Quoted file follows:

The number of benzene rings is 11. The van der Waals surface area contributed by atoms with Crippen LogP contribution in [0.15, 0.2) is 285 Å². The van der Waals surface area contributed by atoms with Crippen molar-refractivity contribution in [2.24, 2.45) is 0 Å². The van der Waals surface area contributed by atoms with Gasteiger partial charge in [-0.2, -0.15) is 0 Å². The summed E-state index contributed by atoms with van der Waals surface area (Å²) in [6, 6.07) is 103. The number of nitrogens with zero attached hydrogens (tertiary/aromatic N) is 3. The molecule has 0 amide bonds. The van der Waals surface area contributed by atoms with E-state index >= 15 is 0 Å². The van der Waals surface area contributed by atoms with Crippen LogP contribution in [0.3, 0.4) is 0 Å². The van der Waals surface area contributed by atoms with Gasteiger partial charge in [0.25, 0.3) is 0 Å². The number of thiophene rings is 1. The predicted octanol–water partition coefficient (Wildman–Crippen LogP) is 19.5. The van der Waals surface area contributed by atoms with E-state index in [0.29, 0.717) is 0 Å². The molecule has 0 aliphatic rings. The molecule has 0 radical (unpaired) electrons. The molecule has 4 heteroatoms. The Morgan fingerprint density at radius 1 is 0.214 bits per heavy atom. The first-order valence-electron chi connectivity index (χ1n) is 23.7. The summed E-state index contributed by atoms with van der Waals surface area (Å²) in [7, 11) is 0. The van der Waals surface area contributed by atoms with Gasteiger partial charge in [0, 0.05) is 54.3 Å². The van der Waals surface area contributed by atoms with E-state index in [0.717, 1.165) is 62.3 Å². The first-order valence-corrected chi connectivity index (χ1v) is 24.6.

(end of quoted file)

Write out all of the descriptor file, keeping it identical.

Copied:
The number of benzene rings is 11. The van der Waals surface area contributed by atoms with Crippen LogP contribution in [0.15, 0.2) is 285 Å². The van der Waals surface area contributed by atoms with Crippen molar-refractivity contribution in [2.24, 2.45) is 0 Å². The van der Waals surface area contributed by atoms with Gasteiger partial charge in [-0.2, -0.15) is 0 Å². The summed E-state index contributed by atoms with van der Waals surface area (Å²) in [6, 6.07) is 103. The number of nitrogens with zero attached hydrogens (tertiary/aromatic N) is 3. The molecule has 0 amide bonds. The van der Waals surface area contributed by atoms with E-state index >= 15 is 0 Å². The van der Waals surface area contributed by atoms with Crippen LogP contribution in [0.3, 0.4) is 0 Å². The van der Waals surface area contributed by atoms with Gasteiger partial charge in [0.25, 0.3) is 0 Å². The number of thiophene rings is 1. The predicted octanol–water partition coefficient (Wildman–Crippen LogP) is 19.5. The van der Waals surface area contributed by atoms with E-state index in [0.29, 0.717) is 0 Å². The molecule has 0 aliphatic rings. The molecule has 0 radical (unpaired) electrons. The molecule has 4 heteroatoms. The Morgan fingerprint density at radius 1 is 0.214 bits per heavy atom. The first-order valence-electron chi connectivity index (χ1n) is 23.7. The summed E-state index contributed by atoms with van der Waals surface area (Å²) in [7, 11) is 0. The van der Waals surface area contributed by atoms with Gasteiger partial charge in [0, 0.05) is 54.3 Å². The van der Waals surface area contributed by atoms with E-state index in [0.717, 1.165) is 62.3 Å². The first-order valence-corrected chi connectivity index (χ1v) is 24.6.